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Around the globe, many oceans are polluted. But Mexico’s Sea of Cortez may be one exception. Pristine waters [there] help some locals find hope while becoming educated about protecting their environment.
Ramon Castellanos, of Guerro Negro, Baja California, Sur, is the deputy Director of the Vizcaino Biosphere reserve On a ferry crossing, he shared his optimism about the health of the Sea of Cortez.
Castellanos: For the purpose of certification, we have made some analysis of the water qualities through fish. And there’s hardly no pollutants in all the Sea of Cortez and throughout the Reserve and the area from the Loreto Bay Reserve too. Its just very clean water, the cleanest water around.
Established in 1988, the Reserve is funded by the Mexican government, Unesco and private foundations. The largest of its kind in Latin America, it covers over 6 million acres of land and water and has 450 kilometers of shoreline on the Sea of Cortez and Pacific Ocean. The staff teaches locals how to manage and conserve fisheries, the gray whale population, land animals and ancient cave paintings.
Castellanos: When we started we were 4 persons, now we are 36. We started with close to $100,000 a year, now we have close to a million. We started with one vehicle, now we have seventeen and one plane and two boats. So, my job is trying to balance the conservation with the development. The tricky part of this is how to tell people not to use something or how to it. So, instead of trying to use the law to change things, what we try to do is provide them with the tools to make conservation a business.
Castellanos explained how Baja fishing cooperatives are protecting their resources with species [population] management.
Castellanos: Just an example, we started with the deep sea scallop, a fishery of 50 tons a year. So, what we do is we regulate the amount, the date they can catch ‘em and the size they can catch ‘em. And just by doing that, we have increased twenty times the capabilities of the lagoon of producing clams. And the fishermen are earning a lot more money because all what they capture is legal. Illegal capture just stopped, immediately.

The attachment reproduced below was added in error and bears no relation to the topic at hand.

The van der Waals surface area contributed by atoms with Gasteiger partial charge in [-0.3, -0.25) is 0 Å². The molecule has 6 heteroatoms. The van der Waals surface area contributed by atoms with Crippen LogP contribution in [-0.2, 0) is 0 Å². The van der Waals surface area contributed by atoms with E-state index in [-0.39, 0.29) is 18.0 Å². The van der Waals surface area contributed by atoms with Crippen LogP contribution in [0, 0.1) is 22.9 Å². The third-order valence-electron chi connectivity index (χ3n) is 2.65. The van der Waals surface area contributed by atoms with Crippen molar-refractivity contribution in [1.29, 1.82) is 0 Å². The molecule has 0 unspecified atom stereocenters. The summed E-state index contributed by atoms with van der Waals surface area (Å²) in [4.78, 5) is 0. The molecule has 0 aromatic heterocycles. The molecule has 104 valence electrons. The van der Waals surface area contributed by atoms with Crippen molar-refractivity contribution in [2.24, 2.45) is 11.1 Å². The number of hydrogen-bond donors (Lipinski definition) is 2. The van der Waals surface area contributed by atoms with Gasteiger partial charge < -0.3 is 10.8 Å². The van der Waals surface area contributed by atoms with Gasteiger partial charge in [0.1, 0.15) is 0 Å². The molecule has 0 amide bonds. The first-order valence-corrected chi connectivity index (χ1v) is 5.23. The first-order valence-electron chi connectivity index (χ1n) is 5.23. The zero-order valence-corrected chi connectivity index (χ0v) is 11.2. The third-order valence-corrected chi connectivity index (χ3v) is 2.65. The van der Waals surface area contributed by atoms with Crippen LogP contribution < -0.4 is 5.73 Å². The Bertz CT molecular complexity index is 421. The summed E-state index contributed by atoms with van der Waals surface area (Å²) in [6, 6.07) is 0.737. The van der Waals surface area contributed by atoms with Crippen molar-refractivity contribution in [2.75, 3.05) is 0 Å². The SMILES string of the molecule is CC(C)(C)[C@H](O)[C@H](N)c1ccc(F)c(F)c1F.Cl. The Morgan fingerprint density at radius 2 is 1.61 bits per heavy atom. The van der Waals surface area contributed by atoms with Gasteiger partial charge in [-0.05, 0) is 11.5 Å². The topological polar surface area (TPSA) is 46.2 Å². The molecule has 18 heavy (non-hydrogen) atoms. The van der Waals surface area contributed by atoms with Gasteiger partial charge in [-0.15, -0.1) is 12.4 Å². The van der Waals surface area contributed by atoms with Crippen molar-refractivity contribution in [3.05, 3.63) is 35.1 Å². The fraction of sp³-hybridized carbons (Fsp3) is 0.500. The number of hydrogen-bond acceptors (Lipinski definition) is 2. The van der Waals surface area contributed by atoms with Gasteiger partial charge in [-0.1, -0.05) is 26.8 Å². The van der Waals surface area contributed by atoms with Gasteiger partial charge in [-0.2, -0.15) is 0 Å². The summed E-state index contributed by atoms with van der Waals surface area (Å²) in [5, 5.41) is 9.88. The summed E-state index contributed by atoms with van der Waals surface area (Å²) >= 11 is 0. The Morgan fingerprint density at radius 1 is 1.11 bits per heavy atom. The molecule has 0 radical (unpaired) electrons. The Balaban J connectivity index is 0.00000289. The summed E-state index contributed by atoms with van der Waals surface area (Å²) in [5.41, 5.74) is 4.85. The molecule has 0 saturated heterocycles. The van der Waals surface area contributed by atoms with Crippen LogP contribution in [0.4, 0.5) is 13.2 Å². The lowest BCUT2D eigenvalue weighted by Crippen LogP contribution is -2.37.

Perry Turk-Boyers is the Executive Director of the Inter-cultural Center for the Study of Deserts and Oceans, or CEDO, based in Puerto Penasco, Sonora. For 25 years, her group has worked with the Mexican government and locals, promoting education, conservation, and sustainable use of resources in the Northern Gulf. She reports that fishermen respond positively to collaborating on conservation methods.
Turk-Boyers: CEDO’s work, now, is very much focused on trying to integrate community participation and science. Fishermen that use the resources are a wealth of information and by sharing what we know with them and doing the research that is necessary, we all engage in a process of understanding and learning about the natural environment and are protecting their fisheries as well as the bio-diversity of the region.
CEDO also operates an Ocean Camp, for children, where hands on activities [aim to] inspire kids to become good stewards of the ocean and its creatures.
Turk-Boyer: And these young kids learn about how the Gulf of California was formed, through activities there at the CEDO facilities. We take them down to the beach and they build sand castles of all the land forms in the Puerto Penasco area and learn about beach erosion and the coastal processes. And then they visit each of the habitats, the wetlands, some of the rocky shores and the islands, they snorkel with sea lions and so they learn first hand what this ecosystem offers. And Its just a dynamic learning environment for these kids. It’s a life changing experience.
Castellanos teaches children as a way to educate the older fishermen.
Castellanos: We are in all the public schools and all the private schools every month. We’re now part of the state program of education. What we’re we try to do is to get the children to get to their houses and say, ‘hey Dad, stop poaching turtles, that’s illegal, they’re dying, there are no more turtles.’ And when you have that pressure going, the decision makers start making a change, to manage the fisheries and make them sustainable for the future. Once that understanding got to the fishermen, the harvest is every year better and better. Conservation is the future.
For more information about Baja’s Vizcaino Bioshpere Reserve, please visit our website at gooddirtradio.org.
I’m Tom Bartels and I’m Tami Graham. Thanks for joining us on Good Dirt Radio, digging up good news…for a change.